Plenty of practice and empty heads – Part 7: Intuition in sport


We dance round in a ring and suppose,

but the secret sits in the middle and knows.


Robert Frost


In his 2011 book, Thinking, Fast and Slow, psychologist Daniel Kahneman asserted that the brain uses two distinct modes to think and process information. The first (creatively titled system 1) is quick, reflexive and instinctive, whilst the other (system 2) is slower, logical and deliberate. Each system has strengths and weaknesses, and are better suited to different tasks.  In my estimation, the development of individual wisdom is to know and use these systems at the right time for the best outcome.


The quicker, reflexive style is (and has been) integral for survival and our great and ancient ancestors generously preserved it for us.  System one is very old and pre-dates humans (evolutionarily speaking) and resides in the deepest and oldest structures of our brain.


In our species however, a slower, reflective system evolved which afforded many other advantages (especially after we broadly mastered horticulture and amassing food surpluses).  It resides in our more recently evolved brain structures (the distinctively human pre-frontal cortex) and no doubt featured prominently in the emergence and development of observation, reflection and empiricism.


In sport, these two systems are equally valuable but can be in opposition.  It’s easy to see how athletes benefit from quick reactions and responses (system 1) whilst coaches tend to believe and rely on analysis and methodical thinking (system 2).  In my experience, out of form athletes have degraded their system 1 mode because of an interfering system 2 – or depending on the sport, vice versa.


Intuition (akin to system 1) fits in nicely in a field of play because it is reactive and predictive.  To me, intuition is the evaluation of voluminous data points that lead to a resolution or course of action.  There is so much detail and task relevant information for a competitor to take in that it is beyond conscious ability to process.


For example, kicking to a teammate on the run 40 metres away without them having to break stride is an example of skill mastery.  Many AFL players repeatedly achieve this but how many of them could calculate the physics and mechanics of this action with a slide rule and calculator? A quick précis of the components involved by the kicker would include:  biomechanical feedback to offset any imbalance in their centre of gravity, adjustment for wind resistance, analysis of the velocity of the receiver, the trajectory of the ball to avoid opponent interception, speed and momentum of the kicking leg….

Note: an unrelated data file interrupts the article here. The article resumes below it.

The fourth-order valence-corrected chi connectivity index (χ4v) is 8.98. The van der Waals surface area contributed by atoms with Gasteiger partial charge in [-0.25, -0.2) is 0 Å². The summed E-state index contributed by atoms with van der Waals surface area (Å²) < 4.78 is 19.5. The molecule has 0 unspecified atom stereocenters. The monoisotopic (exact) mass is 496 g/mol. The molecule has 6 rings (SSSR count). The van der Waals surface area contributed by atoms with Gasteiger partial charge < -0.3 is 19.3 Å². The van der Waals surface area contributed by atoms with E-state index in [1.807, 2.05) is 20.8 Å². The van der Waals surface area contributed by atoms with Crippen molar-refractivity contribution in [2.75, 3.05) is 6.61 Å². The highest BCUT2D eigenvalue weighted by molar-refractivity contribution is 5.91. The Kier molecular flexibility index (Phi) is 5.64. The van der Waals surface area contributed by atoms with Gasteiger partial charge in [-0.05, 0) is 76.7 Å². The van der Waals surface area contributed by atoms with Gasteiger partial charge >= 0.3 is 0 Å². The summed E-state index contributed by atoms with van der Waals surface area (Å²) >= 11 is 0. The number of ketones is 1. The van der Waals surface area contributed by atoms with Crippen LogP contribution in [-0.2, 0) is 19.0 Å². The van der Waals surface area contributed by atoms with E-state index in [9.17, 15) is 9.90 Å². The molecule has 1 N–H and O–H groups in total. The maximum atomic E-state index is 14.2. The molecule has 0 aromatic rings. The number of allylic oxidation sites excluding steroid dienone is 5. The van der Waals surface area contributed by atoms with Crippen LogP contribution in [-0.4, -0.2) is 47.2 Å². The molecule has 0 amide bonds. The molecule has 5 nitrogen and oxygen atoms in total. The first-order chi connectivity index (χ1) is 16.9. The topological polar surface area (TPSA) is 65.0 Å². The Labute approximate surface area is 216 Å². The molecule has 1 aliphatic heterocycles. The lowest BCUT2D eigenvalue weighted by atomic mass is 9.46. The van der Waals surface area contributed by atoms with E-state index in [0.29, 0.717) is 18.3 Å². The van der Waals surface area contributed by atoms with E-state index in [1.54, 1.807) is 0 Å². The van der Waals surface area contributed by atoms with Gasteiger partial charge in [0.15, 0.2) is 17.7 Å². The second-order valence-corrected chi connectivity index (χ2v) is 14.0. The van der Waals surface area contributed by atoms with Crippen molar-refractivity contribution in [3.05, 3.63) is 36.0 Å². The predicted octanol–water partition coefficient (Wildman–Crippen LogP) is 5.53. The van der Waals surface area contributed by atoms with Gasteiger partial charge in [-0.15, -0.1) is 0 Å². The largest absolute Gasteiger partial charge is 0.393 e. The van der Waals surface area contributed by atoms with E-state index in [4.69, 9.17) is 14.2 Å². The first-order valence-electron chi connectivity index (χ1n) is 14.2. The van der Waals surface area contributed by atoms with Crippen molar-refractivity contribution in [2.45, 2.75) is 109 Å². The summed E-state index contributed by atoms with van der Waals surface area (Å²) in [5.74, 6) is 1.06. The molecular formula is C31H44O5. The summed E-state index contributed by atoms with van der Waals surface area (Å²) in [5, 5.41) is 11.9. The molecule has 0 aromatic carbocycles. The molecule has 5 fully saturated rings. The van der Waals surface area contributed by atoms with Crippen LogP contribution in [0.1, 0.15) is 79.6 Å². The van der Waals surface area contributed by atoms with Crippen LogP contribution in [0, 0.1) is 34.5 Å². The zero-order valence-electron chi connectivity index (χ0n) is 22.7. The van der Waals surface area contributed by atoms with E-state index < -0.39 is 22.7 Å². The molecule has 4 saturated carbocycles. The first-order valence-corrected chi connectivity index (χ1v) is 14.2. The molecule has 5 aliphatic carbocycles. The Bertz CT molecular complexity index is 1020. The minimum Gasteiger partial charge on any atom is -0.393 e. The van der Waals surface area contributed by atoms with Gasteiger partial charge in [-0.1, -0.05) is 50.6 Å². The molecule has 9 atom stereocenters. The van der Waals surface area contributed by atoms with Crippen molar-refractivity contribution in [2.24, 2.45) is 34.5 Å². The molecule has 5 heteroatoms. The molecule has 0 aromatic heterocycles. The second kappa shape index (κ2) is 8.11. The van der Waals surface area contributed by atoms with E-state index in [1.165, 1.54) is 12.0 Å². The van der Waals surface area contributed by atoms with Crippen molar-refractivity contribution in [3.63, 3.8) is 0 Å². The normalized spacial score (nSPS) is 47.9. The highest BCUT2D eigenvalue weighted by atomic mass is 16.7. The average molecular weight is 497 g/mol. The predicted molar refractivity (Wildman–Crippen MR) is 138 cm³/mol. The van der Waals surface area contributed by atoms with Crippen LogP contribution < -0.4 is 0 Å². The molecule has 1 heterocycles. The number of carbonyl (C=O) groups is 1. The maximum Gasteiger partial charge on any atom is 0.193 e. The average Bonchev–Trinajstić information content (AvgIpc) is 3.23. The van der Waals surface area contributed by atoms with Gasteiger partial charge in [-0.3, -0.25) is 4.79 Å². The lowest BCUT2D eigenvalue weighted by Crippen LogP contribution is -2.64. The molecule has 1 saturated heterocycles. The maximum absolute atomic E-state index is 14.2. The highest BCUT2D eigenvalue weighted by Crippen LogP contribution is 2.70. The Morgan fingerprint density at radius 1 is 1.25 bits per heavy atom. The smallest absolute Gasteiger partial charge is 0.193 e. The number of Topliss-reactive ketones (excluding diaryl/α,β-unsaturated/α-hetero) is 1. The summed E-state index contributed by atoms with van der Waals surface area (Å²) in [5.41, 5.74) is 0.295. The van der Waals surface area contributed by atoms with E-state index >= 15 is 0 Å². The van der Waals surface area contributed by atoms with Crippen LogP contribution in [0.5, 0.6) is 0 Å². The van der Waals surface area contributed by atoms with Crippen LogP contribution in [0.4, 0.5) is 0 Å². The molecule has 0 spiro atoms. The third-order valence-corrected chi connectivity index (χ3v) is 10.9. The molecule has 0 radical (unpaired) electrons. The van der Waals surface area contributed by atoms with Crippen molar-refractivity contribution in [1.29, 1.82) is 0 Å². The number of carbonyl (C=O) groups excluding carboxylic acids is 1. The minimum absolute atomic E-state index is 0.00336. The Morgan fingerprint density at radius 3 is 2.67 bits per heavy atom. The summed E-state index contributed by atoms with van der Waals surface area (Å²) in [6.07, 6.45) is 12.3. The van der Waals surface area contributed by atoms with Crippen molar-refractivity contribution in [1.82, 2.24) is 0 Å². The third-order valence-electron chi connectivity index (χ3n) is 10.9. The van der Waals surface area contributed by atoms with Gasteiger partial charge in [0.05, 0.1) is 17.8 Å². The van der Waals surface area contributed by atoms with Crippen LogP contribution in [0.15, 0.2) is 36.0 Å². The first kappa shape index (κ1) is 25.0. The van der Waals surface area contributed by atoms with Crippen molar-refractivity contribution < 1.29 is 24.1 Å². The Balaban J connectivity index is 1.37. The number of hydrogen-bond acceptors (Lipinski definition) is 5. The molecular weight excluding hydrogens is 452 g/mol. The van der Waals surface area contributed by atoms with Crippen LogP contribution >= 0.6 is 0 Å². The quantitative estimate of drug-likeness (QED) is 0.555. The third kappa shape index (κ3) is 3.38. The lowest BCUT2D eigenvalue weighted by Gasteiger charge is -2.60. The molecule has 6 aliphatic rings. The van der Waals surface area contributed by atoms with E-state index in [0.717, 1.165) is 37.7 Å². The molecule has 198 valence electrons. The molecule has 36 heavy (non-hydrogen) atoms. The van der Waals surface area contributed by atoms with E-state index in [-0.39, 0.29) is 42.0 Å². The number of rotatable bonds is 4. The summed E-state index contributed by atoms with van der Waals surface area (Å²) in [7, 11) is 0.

There are so many elements required to come together for successful execution that one is statistically far more likely to fail.  Plenty of practice and an empty head (of conscious thought) is the best recipe for success in this situation.  This is the domain of intuition emerging from system 1 processing.  To me, intuition is a feature of expertise and reliance upon it is a feature of confidence.  Sadly however, the modern fixation with over-analysis tends to disrupt confidence by making players second-guess their intuitive responses.


When working with coaches, I consciously (thanks to system 2) reinforce that our intuitions are far better informed than we think.  They may not always be accurate or appropriate, but they are based on observation and evaluation of immeasurable amounts of data.  Intuition is formed from data we cannot consciously appreciate and our insecure and egotistic conscious mind sometimes feels aggrieved that wehave made a decision without consulting it.


But system 2 is not without utility in sport.  Philosophy blogger David Papineau has highlighted an ill-fated error of judgment by English cricketer Mark Ramprakash who, in a rush of blood (I’m looking at you system 1) succumbed to the entreaties of Shane Warne to dance down the wicket in the 2001 Ashes series.  Papineau notes that Ramprakash lost (albeit momentarily) his reasoned resolve to stay the course that his system 2 had so successfully (till that point at least) marked out.  So perhaps in cricket, a useful mantra may be: system 1 to face each delivery, and system 2 for the bits in between.


Again, like so much in life, it appears that balance is the key. Intuition and system 1 can fire our cylinders to engage and act but system 2 is critical to maintain the longevity of our engine. Upon reflection of my career, I loved the energy and freedom that intuition and system 1 provided but am equally grateful for the soothing, bigger picture perspective of experience and system 2.



You can find the first six parts of David’s series HERE.









About David Stiff

retrenched athlete, retired catholic, amateur philosopher and cynical optimist :)


  1. Mathilde de Hauteclocque says

    Really enjoyed this David.

    I started a new job last week, in a sprawling, complex workplace with loads of procedures but also plenty of staff (training me) who had very detailed and finely honed experiential procedures gather over 30 years in some cases. There is nothing like starting a new job and learning an AWFUL lot of new things in a very condensed time frame to acquaint you with these two sides of the brain – my week had me deep in the experience of feeling which one was useful when, trying not to let the jumpy colt of system 1 step in too soon, holding back and letting system 2 take its place so that information could really be listened to and absorbed and then activating the system 1/system 2 partnership to get things going for myself. It’s also very interesting to think about how large, cultural organisations need these long-throw, creative systems and thinkers as much as they need the responsive doers. But how they also need to unleash the creative doers so the systems doesn’t get too static and removed from practice.

    Fascinating stuff. Thank you.

  2. david stiff says

    Thanks for your comment Mathilde, and I hope your new job is going well.

    I agree that the push-me-pull-me system of doers and the creative types is necessary. Both have their place and times to shine. I like the analogy of the creatives being the explorers and the doers being the settlers and together they combine to extend and expand into the unknown. Lots of hardship but lots of rewards too.

  3. Davis, I really enjoyed this – as I have your previous pieces.

    I really believe you hit the nail on the head with this comment: “…the modern fixation with over-analysis tends to disrupt confidence by making players second-guess their intuitive responses”. This is a major issue in professional sports!